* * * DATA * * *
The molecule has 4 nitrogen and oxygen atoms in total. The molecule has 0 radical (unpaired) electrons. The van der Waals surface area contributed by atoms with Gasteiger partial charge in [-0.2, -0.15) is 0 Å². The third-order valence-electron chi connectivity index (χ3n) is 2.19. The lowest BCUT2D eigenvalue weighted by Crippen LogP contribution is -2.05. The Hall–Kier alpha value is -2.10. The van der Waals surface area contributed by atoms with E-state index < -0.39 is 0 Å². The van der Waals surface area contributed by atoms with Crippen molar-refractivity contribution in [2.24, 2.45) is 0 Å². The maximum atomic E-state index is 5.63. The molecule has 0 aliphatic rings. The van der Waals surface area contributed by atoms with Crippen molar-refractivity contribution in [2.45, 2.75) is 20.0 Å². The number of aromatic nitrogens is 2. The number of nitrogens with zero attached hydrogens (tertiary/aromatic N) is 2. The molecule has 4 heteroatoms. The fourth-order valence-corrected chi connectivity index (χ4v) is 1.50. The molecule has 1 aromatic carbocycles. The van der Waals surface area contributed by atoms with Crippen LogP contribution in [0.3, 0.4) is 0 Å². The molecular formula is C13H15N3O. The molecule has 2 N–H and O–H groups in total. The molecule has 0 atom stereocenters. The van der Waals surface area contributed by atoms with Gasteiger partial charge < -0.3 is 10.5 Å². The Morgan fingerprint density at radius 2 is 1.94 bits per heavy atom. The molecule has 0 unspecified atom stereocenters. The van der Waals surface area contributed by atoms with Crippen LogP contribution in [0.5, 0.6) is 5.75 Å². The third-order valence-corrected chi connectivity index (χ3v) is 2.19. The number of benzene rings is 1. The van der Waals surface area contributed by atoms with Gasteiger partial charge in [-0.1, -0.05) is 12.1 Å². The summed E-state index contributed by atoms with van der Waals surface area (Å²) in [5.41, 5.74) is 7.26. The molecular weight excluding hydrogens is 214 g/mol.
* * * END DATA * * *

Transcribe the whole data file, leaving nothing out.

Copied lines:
The molecule has 4 nitrogen and oxygen atoms in total. The molecule has 0 radical (unpaired) electrons. The van der Waals surface area contributed by atoms with Gasteiger partial charge in [-0.2, -0.15) is 0 Å². The third-order valence-electron chi connectivity index (χ3n) is 2.19. The lowest BCUT2D eigenvalue weighted by Crippen LogP contribution is -2.05. The Hall–Kier alpha value is -2.10. The van der Waals surface area contributed by atoms with E-state index < -0.39 is 0 Å². The van der Waals surface area contributed by atoms with Crippen molar-refractivity contribution in [2.24, 2.45) is 0 Å². The maximum atomic E-state index is 5.63. The molecule has 0 aliphatic rings. The van der Waals surface area contributed by atoms with Crippen molar-refractivity contribution in [2.45, 2.75) is 20.0 Å². The number of aromatic nitrogens is 2. The number of nitrogens with zero attached hydrogens (tertiary/aromatic N) is 2. The molecule has 4 heteroatoms. The fourth-order valence-corrected chi connectivity index (χ4v) is 1.50. The molecule has 1 aromatic carbocycles. The van der Waals surface area contributed by atoms with Crippen LogP contribution in [0.3, 0.4) is 0 Å². The molecular formula is C13H15N3O. The molecule has 2 N–H and O–H groups in total. The molecule has 0 atom stereocenters. The van der Waals surface area contributed by atoms with Gasteiger partial charge < -0.3 is 10.5 Å². The Morgan fingerprint density at radius 2 is 1.94 bits per heavy atom. The molecule has 0 unspecified atom stereocenters. The van der Waals surface area contributed by atoms with Crippen LogP contribution in [0.5, 0.6) is 5.75 Å². The third-order valence-corrected chi connectivity index (χ3v) is 2.19. The number of benzene rings is 1. The van der Waals surface area contributed by atoms with Gasteiger partial charge in [-0.1, -0.05) is 12.1 Å². The summed E-state index contributed by atoms with van der Waals surface area (Å²) in [5.41, 5.74) is 7.26. The molecular weight excluding hydrogens is 214 g/mol.